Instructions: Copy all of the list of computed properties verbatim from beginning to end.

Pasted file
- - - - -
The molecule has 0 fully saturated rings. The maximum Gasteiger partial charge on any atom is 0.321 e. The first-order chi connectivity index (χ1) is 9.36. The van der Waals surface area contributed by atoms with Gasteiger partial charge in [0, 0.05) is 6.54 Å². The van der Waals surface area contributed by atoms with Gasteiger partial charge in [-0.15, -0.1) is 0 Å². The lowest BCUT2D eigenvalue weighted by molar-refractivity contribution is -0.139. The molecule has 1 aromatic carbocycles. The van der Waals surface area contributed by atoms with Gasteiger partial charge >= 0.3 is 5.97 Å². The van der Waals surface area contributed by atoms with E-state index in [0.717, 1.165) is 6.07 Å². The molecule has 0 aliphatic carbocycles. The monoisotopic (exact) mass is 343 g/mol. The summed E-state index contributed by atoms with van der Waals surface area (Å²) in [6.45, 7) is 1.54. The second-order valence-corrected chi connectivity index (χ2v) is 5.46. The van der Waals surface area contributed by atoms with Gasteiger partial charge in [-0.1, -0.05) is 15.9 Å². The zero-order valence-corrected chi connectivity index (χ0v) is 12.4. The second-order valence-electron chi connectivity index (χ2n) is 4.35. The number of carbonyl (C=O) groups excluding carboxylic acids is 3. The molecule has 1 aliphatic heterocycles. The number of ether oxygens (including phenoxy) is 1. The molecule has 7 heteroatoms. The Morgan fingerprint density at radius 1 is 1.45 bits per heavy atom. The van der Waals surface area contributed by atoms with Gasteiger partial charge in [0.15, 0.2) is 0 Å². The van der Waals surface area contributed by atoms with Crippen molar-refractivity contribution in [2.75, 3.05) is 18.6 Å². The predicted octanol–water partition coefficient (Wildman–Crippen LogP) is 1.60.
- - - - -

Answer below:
The molecule has 0 fully saturated rings. The maximum Gasteiger partial charge on any atom is 0.321 e. The first-order chi connectivity index (χ1) is 9.36. The van der Waals surface area contributed by atoms with Gasteiger partial charge in [0, 0.05) is 6.54 Å². The van der Waals surface area contributed by atoms with Gasteiger partial charge in [-0.15, -0.1) is 0 Å². The lowest BCUT2D eigenvalue weighted by molar-refractivity contribution is -0.139. The molecule has 1 aromatic carbocycles. The van der Waals surface area contributed by atoms with Gasteiger partial charge >= 0.3 is 5.97 Å². The van der Waals surface area contributed by atoms with E-state index in [0.717, 1.165) is 6.07 Å². The molecule has 0 aliphatic carbocycles. The monoisotopic (exact) mass is 343 g/mol. The summed E-state index contributed by atoms with van der Waals surface area (Å²) in [6.45, 7) is 1.54. The second-order valence-corrected chi connectivity index (χ2v) is 5.46. The van der Waals surface area contributed by atoms with Gasteiger partial charge in [-0.1, -0.05) is 15.9 Å². The zero-order valence-corrected chi connectivity index (χ0v) is 12.4. The second-order valence-electron chi connectivity index (χ2n) is 4.35. The number of carbonyl (C=O) groups excluding carboxylic acids is 3. The molecule has 1 aliphatic heterocycles. The number of ether oxygens (including phenoxy) is 1. The molecule has 7 heteroatoms. The Morgan fingerprint density at radius 1 is 1.45 bits per heavy atom. The van der Waals surface area contributed by atoms with Gasteiger partial charge in [0.15, 0.2) is 0 Å². The van der Waals surface area contributed by atoms with Crippen molar-refractivity contribution in [2.75, 3.05) is 18.6 Å². The predicted octanol–water partition coefficient (Wildman–Crippen LogP) is 1.60.